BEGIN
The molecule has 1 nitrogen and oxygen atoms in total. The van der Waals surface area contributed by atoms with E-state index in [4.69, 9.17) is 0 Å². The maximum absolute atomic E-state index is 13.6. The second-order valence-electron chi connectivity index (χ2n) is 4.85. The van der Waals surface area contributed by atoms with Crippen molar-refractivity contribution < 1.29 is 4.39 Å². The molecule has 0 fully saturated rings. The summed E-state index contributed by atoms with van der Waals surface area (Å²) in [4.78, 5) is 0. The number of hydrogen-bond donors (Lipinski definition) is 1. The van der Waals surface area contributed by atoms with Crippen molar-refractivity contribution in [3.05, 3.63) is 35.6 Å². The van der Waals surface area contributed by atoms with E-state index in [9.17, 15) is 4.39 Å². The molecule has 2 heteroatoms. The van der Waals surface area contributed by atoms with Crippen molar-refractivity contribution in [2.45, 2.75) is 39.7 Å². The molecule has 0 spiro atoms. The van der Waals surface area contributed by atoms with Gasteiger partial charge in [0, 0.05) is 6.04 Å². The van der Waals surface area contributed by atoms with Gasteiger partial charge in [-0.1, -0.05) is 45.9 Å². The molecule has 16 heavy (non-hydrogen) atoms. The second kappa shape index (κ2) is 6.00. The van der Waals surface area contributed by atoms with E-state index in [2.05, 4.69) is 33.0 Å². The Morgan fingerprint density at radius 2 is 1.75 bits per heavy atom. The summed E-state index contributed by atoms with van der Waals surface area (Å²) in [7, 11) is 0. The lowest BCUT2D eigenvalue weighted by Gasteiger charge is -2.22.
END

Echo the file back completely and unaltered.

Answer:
The molecule has 1 nitrogen and oxygen atoms in total. The van der Waals surface area contributed by atoms with E-state index in [4.69, 9.17) is 0 Å². The maximum absolute atomic E-state index is 13.6. The second-order valence-electron chi connectivity index (χ2n) is 4.85. The van der Waals surface area contributed by atoms with Crippen molar-refractivity contribution < 1.29 is 4.39 Å². The molecule has 0 fully saturated rings. The summed E-state index contributed by atoms with van der Waals surface area (Å²) in [4.78, 5) is 0. The number of hydrogen-bond donors (Lipinski definition) is 1. The van der Waals surface area contributed by atoms with Crippen molar-refractivity contribution in [3.05, 3.63) is 35.6 Å². The van der Waals surface area contributed by atoms with E-state index in [9.17, 15) is 4.39 Å². The molecule has 2 heteroatoms. The van der Waals surface area contributed by atoms with Crippen molar-refractivity contribution in [2.45, 2.75) is 39.7 Å². The molecule has 0 spiro atoms. The van der Waals surface area contributed by atoms with Gasteiger partial charge in [0, 0.05) is 6.04 Å². The van der Waals surface area contributed by atoms with Gasteiger partial charge in [-0.1, -0.05) is 45.9 Å². The molecule has 16 heavy (non-hydrogen) atoms. The second kappa shape index (κ2) is 6.00. The van der Waals surface area contributed by atoms with E-state index in [2.05, 4.69) is 33.0 Å². The Morgan fingerprint density at radius 2 is 1.75 bits per heavy atom. The summed E-state index contributed by atoms with van der Waals surface area (Å²) in [7, 11) is 0. The lowest BCUT2D eigenvalue weighted by Gasteiger charge is -2.22.